Losing Iraq and the Future of the Middle East

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9781582434797 | Paperback 6 x 9 | 320 pages Buy it Now

Book Description

As the dreadful reality of the coalition’s defeat in Iraq begins to sink in, one question dominates Washington and London: Why? In this controversial new book, Jonathan Steele provides a stark and arresting answer: Bush and Blair were defeated from the day they decided to occupy the country. Steele describes the centuries of humiliation that have scarred the Iraqi national psyche, creating a powerful and deeply felt nationalism and spreading cultural landmines along the road to winning Baghdad. Steele shows for the first time how the invasion and occupation were perceived by ordinary Iraqis, whose feelings and experiences were completely ignored by Western policymakers. The result of such arrogance, Steele demonstrates, was a failure that will forever resonate with such dark chapters of American and British history as the Vietnam War and the Suez Canal crisis. Blending vivid reportage, informed analysis, and sweeping historical narrative, Defeat is the definitive post–mortem on this pivotal catastrophe.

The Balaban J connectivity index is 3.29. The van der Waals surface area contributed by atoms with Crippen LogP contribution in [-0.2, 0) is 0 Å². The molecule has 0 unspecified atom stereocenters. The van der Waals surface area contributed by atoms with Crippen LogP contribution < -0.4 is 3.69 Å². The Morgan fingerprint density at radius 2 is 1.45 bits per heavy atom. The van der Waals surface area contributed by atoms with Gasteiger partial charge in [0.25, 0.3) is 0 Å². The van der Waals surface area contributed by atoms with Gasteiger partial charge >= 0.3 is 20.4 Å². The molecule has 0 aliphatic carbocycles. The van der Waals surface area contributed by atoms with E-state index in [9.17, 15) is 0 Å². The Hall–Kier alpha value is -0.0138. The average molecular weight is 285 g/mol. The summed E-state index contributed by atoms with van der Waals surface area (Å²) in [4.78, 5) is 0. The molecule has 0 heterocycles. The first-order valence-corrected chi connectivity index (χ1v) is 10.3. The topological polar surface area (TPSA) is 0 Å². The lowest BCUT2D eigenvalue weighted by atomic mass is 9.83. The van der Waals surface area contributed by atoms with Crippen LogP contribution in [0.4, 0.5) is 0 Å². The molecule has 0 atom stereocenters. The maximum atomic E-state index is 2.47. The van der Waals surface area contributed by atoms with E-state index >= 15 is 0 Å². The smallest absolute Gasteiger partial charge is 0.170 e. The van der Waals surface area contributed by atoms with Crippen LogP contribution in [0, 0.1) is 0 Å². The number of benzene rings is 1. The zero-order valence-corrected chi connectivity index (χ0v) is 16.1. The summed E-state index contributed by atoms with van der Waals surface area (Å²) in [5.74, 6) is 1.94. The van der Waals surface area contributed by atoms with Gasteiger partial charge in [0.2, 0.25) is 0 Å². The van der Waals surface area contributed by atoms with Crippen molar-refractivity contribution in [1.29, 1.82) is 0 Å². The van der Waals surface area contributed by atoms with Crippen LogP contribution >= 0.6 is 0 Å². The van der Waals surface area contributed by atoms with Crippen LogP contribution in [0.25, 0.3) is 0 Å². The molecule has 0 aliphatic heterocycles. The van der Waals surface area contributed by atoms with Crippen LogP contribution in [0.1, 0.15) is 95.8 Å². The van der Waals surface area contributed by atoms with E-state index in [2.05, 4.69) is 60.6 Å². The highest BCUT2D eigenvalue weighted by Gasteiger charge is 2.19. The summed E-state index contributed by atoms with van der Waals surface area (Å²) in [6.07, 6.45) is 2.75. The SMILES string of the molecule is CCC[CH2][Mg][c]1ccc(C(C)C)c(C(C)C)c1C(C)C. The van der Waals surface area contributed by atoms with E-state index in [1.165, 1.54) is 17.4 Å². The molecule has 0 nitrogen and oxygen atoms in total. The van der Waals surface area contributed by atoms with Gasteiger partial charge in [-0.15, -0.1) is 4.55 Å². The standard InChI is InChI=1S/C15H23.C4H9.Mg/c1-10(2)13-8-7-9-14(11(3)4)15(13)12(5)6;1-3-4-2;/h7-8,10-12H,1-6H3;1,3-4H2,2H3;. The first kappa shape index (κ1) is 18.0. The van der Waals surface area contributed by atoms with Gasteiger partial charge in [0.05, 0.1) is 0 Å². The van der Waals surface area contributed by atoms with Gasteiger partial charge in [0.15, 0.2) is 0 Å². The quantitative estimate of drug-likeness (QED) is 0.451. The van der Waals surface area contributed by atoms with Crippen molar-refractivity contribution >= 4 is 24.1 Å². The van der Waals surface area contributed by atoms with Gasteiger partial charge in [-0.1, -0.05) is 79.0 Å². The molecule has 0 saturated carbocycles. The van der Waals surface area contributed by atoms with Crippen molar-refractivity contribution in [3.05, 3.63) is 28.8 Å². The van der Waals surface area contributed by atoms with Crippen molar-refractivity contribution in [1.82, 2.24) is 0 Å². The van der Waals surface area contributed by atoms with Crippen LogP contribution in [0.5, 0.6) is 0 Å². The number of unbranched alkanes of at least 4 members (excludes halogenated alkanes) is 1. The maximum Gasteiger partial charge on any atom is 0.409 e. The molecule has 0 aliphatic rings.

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Praise For This Book

"Critics of the U.S. and British invasion of Iraq often begin with the faulty (or deliberately skewed) intelligence concerning weapons of mass destruction. Even those politicians who continue to support the venture are willing to criticize the military and political mistakes that followed the initial thrust into Iraq. Steele, a senior correspondent for the Guardian, offers a deeper and more damning indictment. He asserts that the effort was preordained to fail, doomed by the twin sins of ignorance and arrogance. At the core of these sins was the inability of policy makers to comprehend that even the best–intentioned and "benign" occupation of a foreign nation usually means humiliation for the occupied and will trigger eventual resistance. Steele suggests that a rapid overthrow of Hussein followed by a rapid withdrawal of American and British forces could have resulted in a successful, or at least a tolerable, outcome. Instead, the invaders chose to "rebuild" Iraqi institutions, resulting in a prolonged stay. Although some of Steele's criticisms may be unfair, he presents a well–argued work demanding serious consideration."—Jay Freeman,Booklist<//p>